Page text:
Designing the undesignable: Social software and control

Research output: Contribution to journalReview articlepeer-review

89 Citations (Scopus)


Social software, such as blogs, wikis, tagging systems and collaborative filters, treats the group as a first-class object within the system. Drawing from theories of transactional distance and control, this paper proposes a model of e-learning that extends traditional concepts of learner-teacher-content interactions to include these emergent properties of the group. It suggests that this feature of social software can facilitate an approach to e-learning that is qualitatively different from and capable of significantly augmenting traditional methods, with especial benefits for lifelong learners and those outside institutional boundaries. The paper goes on to explore some of the dangers and issues that need to be addressed in order for this new model to fulfill its promise, and to suggest a framework of principles to be used by designers of educationally-oriented social software.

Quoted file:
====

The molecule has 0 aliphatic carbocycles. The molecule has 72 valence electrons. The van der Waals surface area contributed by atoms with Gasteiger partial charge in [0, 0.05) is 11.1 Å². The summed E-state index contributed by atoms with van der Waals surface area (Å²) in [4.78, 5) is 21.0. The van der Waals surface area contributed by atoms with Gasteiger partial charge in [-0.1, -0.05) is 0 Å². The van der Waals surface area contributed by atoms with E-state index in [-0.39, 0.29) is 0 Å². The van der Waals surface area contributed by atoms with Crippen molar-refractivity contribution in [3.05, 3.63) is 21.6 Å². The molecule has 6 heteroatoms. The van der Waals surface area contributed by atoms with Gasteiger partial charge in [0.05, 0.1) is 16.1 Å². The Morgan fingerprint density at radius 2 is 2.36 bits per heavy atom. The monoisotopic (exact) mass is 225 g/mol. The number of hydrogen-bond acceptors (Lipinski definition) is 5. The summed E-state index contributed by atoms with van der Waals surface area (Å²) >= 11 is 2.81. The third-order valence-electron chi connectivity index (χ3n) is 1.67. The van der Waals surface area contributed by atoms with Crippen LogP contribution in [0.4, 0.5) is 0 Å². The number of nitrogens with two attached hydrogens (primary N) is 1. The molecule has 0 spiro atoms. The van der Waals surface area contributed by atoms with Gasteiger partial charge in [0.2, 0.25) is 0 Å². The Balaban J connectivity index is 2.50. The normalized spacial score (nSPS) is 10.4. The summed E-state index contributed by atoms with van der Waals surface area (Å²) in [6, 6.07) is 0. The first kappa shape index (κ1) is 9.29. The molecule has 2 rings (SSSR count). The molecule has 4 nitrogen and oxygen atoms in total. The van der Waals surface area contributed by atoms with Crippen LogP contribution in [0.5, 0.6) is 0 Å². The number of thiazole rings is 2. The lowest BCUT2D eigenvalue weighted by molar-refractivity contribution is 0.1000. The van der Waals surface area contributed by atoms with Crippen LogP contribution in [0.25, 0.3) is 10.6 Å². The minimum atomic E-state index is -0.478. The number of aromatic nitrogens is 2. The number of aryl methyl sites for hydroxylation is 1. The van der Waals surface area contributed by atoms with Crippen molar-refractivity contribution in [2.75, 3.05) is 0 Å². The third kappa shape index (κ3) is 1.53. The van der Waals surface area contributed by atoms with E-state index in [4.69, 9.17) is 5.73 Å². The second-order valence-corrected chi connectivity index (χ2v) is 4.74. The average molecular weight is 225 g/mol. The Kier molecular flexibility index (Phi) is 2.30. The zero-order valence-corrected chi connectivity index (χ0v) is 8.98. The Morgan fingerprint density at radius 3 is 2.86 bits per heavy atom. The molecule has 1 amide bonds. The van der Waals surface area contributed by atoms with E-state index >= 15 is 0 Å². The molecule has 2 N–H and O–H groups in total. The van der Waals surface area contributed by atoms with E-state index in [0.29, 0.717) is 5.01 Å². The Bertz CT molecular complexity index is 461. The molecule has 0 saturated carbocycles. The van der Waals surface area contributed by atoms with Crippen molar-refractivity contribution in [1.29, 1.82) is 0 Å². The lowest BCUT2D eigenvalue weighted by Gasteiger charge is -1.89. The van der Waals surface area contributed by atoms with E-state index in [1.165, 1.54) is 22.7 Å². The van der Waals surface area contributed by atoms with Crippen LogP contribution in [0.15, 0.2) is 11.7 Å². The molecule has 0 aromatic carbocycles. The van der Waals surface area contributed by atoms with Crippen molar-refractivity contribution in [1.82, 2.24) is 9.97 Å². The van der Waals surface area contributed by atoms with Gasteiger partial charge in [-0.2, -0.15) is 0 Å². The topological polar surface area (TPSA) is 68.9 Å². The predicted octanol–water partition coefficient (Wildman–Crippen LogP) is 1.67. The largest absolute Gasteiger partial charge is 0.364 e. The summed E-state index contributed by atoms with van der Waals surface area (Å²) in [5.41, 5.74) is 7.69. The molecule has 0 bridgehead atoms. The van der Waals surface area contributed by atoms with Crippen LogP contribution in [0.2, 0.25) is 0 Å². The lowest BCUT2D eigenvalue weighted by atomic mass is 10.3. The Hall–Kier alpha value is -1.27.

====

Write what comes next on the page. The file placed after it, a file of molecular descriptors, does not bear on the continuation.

Original languageEnglish
Pages (from-to)60-71
Number of pages12
JournalEducational Technology and Society
Issue number3
Publication statusPublished - Jul. 2007


  • Control
  • Self-organization
  • Social software
  • Transactional distance
  • Web 2.0


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